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Home The Business School Blog 2020 June 22 Moving Business Forward with Business Analytics

Moving Business Forward with Business Analytics


In the last few years, the term “analytics” has become a buzzword. But while data analytics uses technology, statistical techniques and big data to identify important business questions such as patterns and correlations, business analytics is quite different. Here’s what you need to know about this fascinating field that’s helping the business world turn opportunities into actionable results.

What is business analytics?

Data is definitely an important part of business analytics. However, there are some differences between a data analyst and business analyst. Data analytics takes datasets and focuses on analyzing them to uncover trends and insights that may be used to make informed organizational decisions. Business analytics analyzes data to make practical, data-driven business decisions, and also actually works to implement changes based on those decisions. Sounds similar, right? Another way of looking at it is that data is a means to the end for a business analyst while data is the end for data analysts. So, essentially business analytics identifies actionable data and it is also devoted to the methodology used to analyze the data, the patterns that are recognized and the models that are developed to create predictions for future events and recommend  actions that will maximize ideal outcomes for the company.

How is business analytics used?

While the use of business analytics will vary by company, computer giant IBM outlined some common uses. If a company plans to expand, for example, it can take information on its customer base, equipment or other asset maintenance, employee payment and delivery or distribution scheduling to build a detailed expansion plan. To find its audience, meanwhile, a company can use business analytics to conduct social media analytics, combine it with internal customer data, and create a profile of current and potential customers. To take it a step further, the demographic target can be compared to census data for more insights into where people will take advantage of a company’s services. For a budding entrepreneur, meanwhile, business analytics can help to create a business plan by forecasting trends in sales, turnover and growth. Business analytics also plays a role in developing marketing campaigns. By taking what a company knows about its audience and local competitors, it can send the right message to the audience most eager to try its services. It can also “narrow down branding details, messaging tone and consumer preferences, like the right offers that will differentiate you from the other businesses in the area.”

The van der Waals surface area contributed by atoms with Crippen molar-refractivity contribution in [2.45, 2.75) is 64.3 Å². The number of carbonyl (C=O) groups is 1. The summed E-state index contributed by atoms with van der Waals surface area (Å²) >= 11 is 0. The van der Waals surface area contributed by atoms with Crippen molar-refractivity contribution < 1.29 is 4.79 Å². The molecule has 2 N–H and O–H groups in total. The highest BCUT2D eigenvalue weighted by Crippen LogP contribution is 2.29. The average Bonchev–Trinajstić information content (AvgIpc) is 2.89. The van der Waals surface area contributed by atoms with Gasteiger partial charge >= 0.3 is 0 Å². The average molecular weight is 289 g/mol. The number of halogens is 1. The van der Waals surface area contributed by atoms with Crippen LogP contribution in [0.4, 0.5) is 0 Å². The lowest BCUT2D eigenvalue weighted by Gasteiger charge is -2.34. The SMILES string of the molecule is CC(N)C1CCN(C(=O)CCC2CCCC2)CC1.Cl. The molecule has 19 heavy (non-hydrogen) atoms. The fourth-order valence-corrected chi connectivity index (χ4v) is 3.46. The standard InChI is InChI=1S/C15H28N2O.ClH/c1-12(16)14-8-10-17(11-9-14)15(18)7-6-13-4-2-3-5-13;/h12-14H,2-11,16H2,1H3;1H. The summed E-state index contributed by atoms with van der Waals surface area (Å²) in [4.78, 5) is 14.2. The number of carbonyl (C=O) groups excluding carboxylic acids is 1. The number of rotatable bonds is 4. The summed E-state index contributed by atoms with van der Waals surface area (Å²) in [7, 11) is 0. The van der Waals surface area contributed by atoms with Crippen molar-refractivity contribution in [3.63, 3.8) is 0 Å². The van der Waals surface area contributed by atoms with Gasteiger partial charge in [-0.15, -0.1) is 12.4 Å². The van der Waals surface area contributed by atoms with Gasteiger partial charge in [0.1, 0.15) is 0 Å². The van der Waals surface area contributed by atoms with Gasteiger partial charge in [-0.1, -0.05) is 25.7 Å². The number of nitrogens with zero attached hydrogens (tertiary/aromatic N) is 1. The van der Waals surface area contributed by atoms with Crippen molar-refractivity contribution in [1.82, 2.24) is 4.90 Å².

What does the career of a business analyst entail?

In this industry, professionals have roles such as business analyst, business intelligence analyst and data analyst. One of the most common professions is that of a business analyst. This professional actually has less to do with data and more to do with analyzing and optimizing the processes and functions that make up a business. For example, they may analyze what a business needs to function optimally, what areas can be improved and then work to implement solutions, which may include improving processes, changing policies or introducing new technology.  The field requires not only a working knowledge of the tools used in analytics but also the ability to effectively convey the insights derived from the data analysis.

How can I enter the industry?

Centennial College offers a unique opportunity for those with a degree or Ontario college advanced diploma, who have completed a postsecondary level course in statistics, to enter the field in just three semesters. The Business Analytics and Insights college program, prepares learners to confidently use industry leading tools and techniques to analyze data, perform statistical and predictive modelling, manage data, and become adept in visualization and data storytelling. These students graduate from this college program with the ability to solve multifaceted business problems and to effectively transform complex data into compelling consumer insights, applicable to any industry or field.

Written by: Izabela Szydlo